My Meaningful Movies Citizen Kane

It's a difficult undertaking for someone of my generation to watch a film like CITIZEN KANE. Not because it's "too old" or "too boring", but because it has been hailed--almost universally--as the single best motion picture ever made. And while the anticipation of seeing a film with such overwhelming acclaim may be quite exhilarating, actually watching it is ultimately an intimidating and somewhat disappointing experience.

This isn't to say that I thought CITIZEN KANE was a bad film; in fact, I thought everything about it was downright brilliant. From the enchanting performances right down to the meticulously planned camera movements and clever lighting tricks, there isn't a single element of CITIZEN KANE that isn't a stunning achievement in all areas of filmmaking.

CITIZEN KANE's storyline is deceptively simple. Even though the plot unfolds by jumping in and out of nonlinear flashbacks, it is surprisingly easy to keep track of. The straightforwardness and relatively fast pace of the story are what make it seem intimidating. Because everything moves smoothly along without any standstill, it feels like we are being fooled-like there is something much greater that we just can't seem to grasp. As a first-time viewer, I knew from its reputation that there must be *something* that separates this movie from all the others; something buried within its simple plotline that everybody else has seen, but that I just could not seem to get a handle on. And then, during those final frames, that something was revealed, and it all began to make sense. To me, it was these moments of confusion and uncertainty followed by a sense of enlightenment and appreciation that made watching CITIZEN KANE such a meaningful experience.

But no matter how great of a movie CITIZEN KANE really is, it can never live up to one's expectations. Although I do feel that it is deserving of its acclamation, the constant exposure to its six decades worth of hype and praise will invariably set most modern viewers' standards at a height that is virtually unreachable--even if it really *is* the best movie of all time.

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Discover the perfect print, canvas or photo for your space with. S fitting that, for a number that represents a milestone. Term Papers, College Essay Examples and Free Essays on. Citizen Kane study guide contains a biography of director. Hundredth entry in our DVD of the. Orson Welles, literature essays, quiz questions, major themes, characters, and a full summary and analysis. Albeit an arbitrary one. Citizen Kane This essay Citizen Kane is available for you on.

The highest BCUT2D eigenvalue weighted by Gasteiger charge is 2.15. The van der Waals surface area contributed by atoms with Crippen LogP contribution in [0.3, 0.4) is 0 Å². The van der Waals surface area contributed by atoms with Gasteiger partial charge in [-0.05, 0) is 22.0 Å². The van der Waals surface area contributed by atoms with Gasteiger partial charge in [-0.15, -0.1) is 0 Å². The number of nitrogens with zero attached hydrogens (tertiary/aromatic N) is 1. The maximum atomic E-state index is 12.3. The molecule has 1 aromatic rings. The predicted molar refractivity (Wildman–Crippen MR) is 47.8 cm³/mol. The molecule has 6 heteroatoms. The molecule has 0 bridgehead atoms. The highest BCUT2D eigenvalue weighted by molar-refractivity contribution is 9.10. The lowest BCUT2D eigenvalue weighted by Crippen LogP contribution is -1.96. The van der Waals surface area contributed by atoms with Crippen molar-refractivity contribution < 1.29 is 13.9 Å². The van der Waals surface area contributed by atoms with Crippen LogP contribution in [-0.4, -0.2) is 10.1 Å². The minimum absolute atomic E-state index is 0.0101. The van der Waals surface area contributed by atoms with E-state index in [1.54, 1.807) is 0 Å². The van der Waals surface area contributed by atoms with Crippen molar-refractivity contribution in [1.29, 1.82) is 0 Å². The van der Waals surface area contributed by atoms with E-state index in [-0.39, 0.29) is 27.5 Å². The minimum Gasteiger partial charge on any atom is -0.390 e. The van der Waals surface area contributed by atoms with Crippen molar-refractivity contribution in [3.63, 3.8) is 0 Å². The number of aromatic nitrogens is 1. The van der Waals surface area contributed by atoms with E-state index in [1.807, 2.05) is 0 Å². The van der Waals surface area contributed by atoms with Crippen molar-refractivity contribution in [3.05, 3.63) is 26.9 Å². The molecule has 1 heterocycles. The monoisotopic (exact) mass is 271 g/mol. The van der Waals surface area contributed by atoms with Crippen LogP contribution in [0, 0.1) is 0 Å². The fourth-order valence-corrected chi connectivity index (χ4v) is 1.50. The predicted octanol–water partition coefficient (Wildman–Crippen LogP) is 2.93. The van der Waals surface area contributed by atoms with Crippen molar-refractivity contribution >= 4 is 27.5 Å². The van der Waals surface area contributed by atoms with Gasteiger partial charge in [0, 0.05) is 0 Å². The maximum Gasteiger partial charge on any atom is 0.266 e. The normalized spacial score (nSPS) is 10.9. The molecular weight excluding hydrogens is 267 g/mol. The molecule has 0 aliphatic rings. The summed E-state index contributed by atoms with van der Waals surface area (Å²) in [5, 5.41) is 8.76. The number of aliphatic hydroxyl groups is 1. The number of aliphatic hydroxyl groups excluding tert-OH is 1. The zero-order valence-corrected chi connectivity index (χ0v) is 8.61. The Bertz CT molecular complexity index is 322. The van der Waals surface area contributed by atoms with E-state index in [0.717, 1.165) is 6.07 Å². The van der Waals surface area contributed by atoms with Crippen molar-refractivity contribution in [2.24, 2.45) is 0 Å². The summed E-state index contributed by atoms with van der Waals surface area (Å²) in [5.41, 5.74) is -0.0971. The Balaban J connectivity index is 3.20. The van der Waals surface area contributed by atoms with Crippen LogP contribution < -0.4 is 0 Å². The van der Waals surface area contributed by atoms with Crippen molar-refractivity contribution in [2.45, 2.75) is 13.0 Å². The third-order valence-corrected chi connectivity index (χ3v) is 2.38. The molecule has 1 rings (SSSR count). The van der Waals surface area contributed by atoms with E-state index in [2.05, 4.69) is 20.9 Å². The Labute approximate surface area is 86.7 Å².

Citizen kane movie analysis essay

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Citizen Kane Questionnaire View the movie CITIZEN KANE 1941 for discussion in class on week four and to submit week five. Be sure to view the film at least

The corruption of idealism by wealth can be seen throughout the film, especially through the thoughts and actions of Kane and the other characters. For example, when Kane publishes his first newspaper for the Inquirer he prints his "Declaration of Principles". Jebediah Leland remarks at that time that he would like to keep it because he feels that it will be an important document one day. As Kane becomes more wealthy and more corrupt by his wealth, Leeland returns the document and we see that Kane understands that he is no longer the same man he was before or the man he set out to become. From this we also see that Leeland and the other characters in the film have come to the same conclusion. Furthermore, in the film, Kane states more than once, that people will think or do whatever he wishes them. Kane, with his wealth, tries to create his idealistic world with the power that wealth gives him and as a result tries to control everyone. In addition, the reference of "Rosebud" throughout the movie is a symbol of Kane's wish to return to his childhood and a new start. When his second wife leaves him Kane realizes the corruption wealth has done on his life and says "rosebud" because he wants to return to his sled, his childhood, to return to the beginning when wealth has yet to corrupt him. Citizen Kane is the story of a man's great ideas to make the...
Citizen Kane/Movie review.

An Analysis of the Movie Citizen Kane by Orson Welles

Category: essays research papers; Title: Citizen Kane: Charles Foster Kane - Who Was The story of Citizen Kane drew many people to the theatres since they

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Consistently ranked as one of the top films of all time, “Citizen Kane” is Orson Welles’ magnum opus, a groundbreaking dramatization of the life of American newspaper mogul William Randolph Hearst. Completed in 1941 when Welles was just 26 years old, the film depicts the rise and fall of newspaper baron Charles Foster Kane, played by Welles. “Citizen Kane” is renowned for its formal experimentation, including an unconventional narrative structure and innovative camera techniques.